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Dyrrhachium - Epidamnos, Illyria

The ancient Greek city of Epidamnos or Epidamnus, later the Roman Dyrrhachium (modern Durrës, Albania, c. 30 km W of Tirana) was founded in 627 BC in Illyria by a group of colonists from Corinth and Corcyra (modern Corfu). Aristotle's Politics several times draws for examples on the internal government of Epidamnos, which was run as a tight oligarchy that appointed a ruling magistrate; tradesmen and craftsmen were excluded from power, until internal strife produced a more democratic government. The exiled oligarchs appealed to Corcyra while the democrats enlisted the help of Corinth, initiating a struggle between the two mother cities described by Thucydides as a cause of the Peloponnesian War. Individual trading with the local Illyrians was forbidden at Epidamnos: all traffic was through the authorized city agent or poletes. In the fourth century BC the city-state was part of the kingdoms of Cassander and Pyrrhus. The general vicinity of Epidamnus was called Epidamnia.

The Romans renamed the city Dyrrachium (Greek: Dyrrhachion). They considered the name Epidamnos to be inauspicious because of its wholly coincidental similarities with the Latin word damnum, meaning "loss" or "harm". The meaning of Dyrrachium ("bad spine" or "difficult ridge" in Greek) is unclear, but it has been suggested that it refers to the imposing cliffs near the city."

Coins of Illyria for sale in the Forum Ancient Coins shop.

Numismatic References

Burnett, A., M. Amandry, et al. Roman Provincial Coinage. (1992 - ).
Brunsmid, J. Die Inschriften und Münzen der griechischen Städte Dalmatiens. (Vienna, 1898).
Calciati, R. Pegasi, Volume II: Colonies of Corinth and related issues. (Mortara, 1990).
Ceka, H. Questions de numismatique illyrienne. (State University, Tirana, 1972).
Gardner, P. A Catalogue of Greek Coins in the British Museum, Thessaly to Aetolia. (London, 1883).
Head, B. Catalogue of Greek Coins in the British Museum, Corinth, Colonies of Corinth, Etc. (London, 1889). ONLINE
Imhoof, F. Numismatische Zeitschrift, 1884, pp. 246 ff.
Maier, A. "Die Silberprägung von Apollonia und Dyrrhachion" in NZ 41 (1908), pp. 1 - 33. ONLINE
Mirnik, I. "A Contribution to the Study of the Circulation of the Drachms of Apollonia and Dyrrhachium in Southern Pannonian Plain" in Annotazioni Numismatiche 24 (Dec. 1996), p. 526. ONLINE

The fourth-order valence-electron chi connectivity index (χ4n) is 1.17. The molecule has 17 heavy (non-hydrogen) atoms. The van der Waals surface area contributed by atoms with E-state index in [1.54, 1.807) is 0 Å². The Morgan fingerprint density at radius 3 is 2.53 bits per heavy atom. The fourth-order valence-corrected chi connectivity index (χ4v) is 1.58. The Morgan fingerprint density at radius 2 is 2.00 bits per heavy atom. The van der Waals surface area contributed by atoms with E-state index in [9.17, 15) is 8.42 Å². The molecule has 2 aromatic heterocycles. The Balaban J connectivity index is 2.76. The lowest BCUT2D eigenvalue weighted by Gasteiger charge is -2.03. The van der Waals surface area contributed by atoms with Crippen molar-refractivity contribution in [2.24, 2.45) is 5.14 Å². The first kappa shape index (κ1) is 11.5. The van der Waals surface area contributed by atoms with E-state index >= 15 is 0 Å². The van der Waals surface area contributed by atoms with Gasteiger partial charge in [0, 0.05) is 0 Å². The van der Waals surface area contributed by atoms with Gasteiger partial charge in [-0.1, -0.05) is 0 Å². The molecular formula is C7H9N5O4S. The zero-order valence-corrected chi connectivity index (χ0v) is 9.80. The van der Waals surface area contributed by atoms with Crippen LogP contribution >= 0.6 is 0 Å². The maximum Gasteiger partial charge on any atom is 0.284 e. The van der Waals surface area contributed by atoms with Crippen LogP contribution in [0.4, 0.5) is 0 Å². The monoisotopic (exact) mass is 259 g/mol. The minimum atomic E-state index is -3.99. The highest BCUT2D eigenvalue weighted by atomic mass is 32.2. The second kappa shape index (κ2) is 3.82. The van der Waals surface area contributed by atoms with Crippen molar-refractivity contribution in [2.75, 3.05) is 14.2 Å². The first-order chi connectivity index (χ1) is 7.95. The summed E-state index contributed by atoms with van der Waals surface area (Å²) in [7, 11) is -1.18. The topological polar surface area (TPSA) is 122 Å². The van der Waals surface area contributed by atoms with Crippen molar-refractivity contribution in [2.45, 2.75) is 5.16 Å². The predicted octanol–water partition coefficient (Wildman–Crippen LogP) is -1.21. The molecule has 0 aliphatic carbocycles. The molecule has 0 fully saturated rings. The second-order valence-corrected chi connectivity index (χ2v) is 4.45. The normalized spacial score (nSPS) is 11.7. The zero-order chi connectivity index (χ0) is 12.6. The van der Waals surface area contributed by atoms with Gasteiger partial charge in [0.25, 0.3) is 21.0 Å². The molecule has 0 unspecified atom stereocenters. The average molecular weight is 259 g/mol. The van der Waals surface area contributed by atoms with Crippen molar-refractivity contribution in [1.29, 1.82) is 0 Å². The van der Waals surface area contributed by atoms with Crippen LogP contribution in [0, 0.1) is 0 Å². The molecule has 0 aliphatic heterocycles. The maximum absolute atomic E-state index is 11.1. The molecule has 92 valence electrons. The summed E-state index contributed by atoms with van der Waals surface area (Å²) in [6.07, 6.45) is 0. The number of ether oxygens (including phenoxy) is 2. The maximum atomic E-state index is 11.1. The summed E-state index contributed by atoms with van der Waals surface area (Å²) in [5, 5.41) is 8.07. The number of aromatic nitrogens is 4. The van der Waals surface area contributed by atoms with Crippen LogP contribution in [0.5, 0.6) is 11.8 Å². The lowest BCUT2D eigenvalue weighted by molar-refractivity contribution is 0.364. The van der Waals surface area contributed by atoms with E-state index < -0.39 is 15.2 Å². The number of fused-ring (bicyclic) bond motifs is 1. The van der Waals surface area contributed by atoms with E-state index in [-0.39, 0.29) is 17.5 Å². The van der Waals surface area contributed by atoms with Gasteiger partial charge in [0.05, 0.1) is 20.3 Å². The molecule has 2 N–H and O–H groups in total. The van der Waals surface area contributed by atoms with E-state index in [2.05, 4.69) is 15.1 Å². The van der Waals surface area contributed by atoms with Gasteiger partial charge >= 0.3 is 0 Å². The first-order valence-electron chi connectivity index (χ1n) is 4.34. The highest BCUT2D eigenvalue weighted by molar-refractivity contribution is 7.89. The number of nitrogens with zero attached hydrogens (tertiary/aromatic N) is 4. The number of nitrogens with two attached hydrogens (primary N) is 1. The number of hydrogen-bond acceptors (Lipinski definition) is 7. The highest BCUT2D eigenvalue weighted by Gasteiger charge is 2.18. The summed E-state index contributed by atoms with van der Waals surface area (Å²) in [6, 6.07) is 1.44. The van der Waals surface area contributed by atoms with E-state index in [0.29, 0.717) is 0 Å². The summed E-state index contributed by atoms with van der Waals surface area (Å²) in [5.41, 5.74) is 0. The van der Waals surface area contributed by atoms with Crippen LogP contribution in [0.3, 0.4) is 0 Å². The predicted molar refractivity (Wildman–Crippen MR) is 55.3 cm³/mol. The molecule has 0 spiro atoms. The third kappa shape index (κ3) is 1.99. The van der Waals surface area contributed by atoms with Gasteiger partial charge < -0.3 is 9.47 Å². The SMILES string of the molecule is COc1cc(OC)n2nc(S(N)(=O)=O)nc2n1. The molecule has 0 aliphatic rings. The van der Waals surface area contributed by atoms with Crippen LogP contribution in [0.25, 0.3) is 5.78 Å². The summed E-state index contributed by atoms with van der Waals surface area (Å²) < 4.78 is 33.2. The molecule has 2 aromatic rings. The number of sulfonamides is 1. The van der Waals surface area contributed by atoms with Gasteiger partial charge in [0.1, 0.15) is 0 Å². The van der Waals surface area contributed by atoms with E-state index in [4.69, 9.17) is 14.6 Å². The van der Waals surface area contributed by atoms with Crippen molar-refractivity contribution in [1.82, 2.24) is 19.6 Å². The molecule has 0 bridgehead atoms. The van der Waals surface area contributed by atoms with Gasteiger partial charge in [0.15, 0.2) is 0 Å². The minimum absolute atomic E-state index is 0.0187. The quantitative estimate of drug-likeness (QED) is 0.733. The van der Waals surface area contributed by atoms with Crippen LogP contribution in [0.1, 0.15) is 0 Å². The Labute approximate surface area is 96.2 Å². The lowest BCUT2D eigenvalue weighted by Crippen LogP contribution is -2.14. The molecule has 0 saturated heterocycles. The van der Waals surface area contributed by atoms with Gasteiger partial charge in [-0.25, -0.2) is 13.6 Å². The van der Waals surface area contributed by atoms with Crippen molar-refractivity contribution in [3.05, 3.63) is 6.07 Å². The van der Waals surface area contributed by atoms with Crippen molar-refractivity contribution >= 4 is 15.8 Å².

Prokopov, I. Coin Collections and Coin Hoards From Bulgaria, Vol. I, Numismatic Collections of the Historical Museum Lovech & the Historical Museum Razgrad. (Sofia, 2007).
Schlosser, J. von. Beschreibung der Altgreichischen Münzen I: Thessalien, Illyrien, Dalmatien und die Inseln des Adriatischen Meeres, Epeiros. (Vienna, 1893).
Sear, D. Greek Coins and Their Values, Volume 1: Europe. (London, 1978).
Sylloge Nummorum Graecorum, Denmark, The Royal Collection of Coins and Medals, Danish National Museum, Vol. 3: Greece: Thessaly to Aegean Islands. (West Milford, NJ, 1982).
Sylloge Nummorum Graecorum, Deutschland, München Staatlische Münzsammlung, Part 12: Thessalien - Illyrien - Epirus - Korkyra. (Berlin, 2007).
Sylloge Nummorum Graecorum, France, Bibliothèque National, Collection Jean et Marie Delepierre. (Paris, 1983).
Sylloge Nummorum Graecorum, Grèce, Collection Réna H. Evelpidis, Part 2: Macédoine - Thessalie - Illyrie - Epire - Corcyre. (Athens, 1975).
Visonà, P. "Greek-Illyrian Coins in Trade, 1904-2005" in SNR 84 (2005).

Websites

Petrányi, G. Coinage of the two Greek-Illyrian city states Apollonia and Dyrrhachium, website: http://asklapiadas.ancients.info/index.html
Wikipedia, Epidamnos-Dyrrhachium (Illyria), website: https://en.wikipedia.org/wiki/Epidamnos
Wildwinds Dyrrhachium Drachms - Cow and Calf Types - http://www.wildwinds.com/coins/greece/illyria/dyrrhachium/_schinkel_dyrrhachium.html


Historia Numorum

Dyrrhachium (Dyrrhachii. Epidamnus) the capital of the Dyrrhachians, was a colony of Corcyra of considerable importance. The money of this city down to about B.C. 100, when it comes to an end, falls into the same periods as that of Apollonia. The coins bear the name of the people and not of their chief town.

(i) B.C. 450-350. Silver staters of the Corcyrean standard, c. 11.02g.

Cow suckling calf.
[BMC Thessaly, Pl. XIII. 10.]
ΔΥΡ Double stellate square.
AR Staters.

(ii) Circ. B.C. 350-229. Staters, etc., of Corinthian types and weight (see Colonies of Corinth) (BMC Corinth, Pl. XXVI).

(iii) B.C. 229-100. New series of Dyrrhachian coins.

Cow suckling calf. ΔΥΡ Double stellate square [Brit. Mus. Guide, Pl. LXV. 12].
AR 3.43g
Forepart of cow. „ Id. [BMC Thessaly, Pl. XIV. 3]
AR 1.68g

These coins are of the weight of the Roman Victoriatus and ½ Victoriatus, and bear the names of two magistrates, probably that of the eponymous annual magistrate in the genitive on the reverse, and that of the superintendent of the mint in the nominative on the obverse. (See note 1, p. 314.) The adjunct symbol on the obverse changes with the name on the reverse, and therefore belongs properly to it. The bronze coins, also with magistrates’ names, bear types relating to the worship of the Dodonaean Zeus, Herakles, Helios, Asklepios, etc.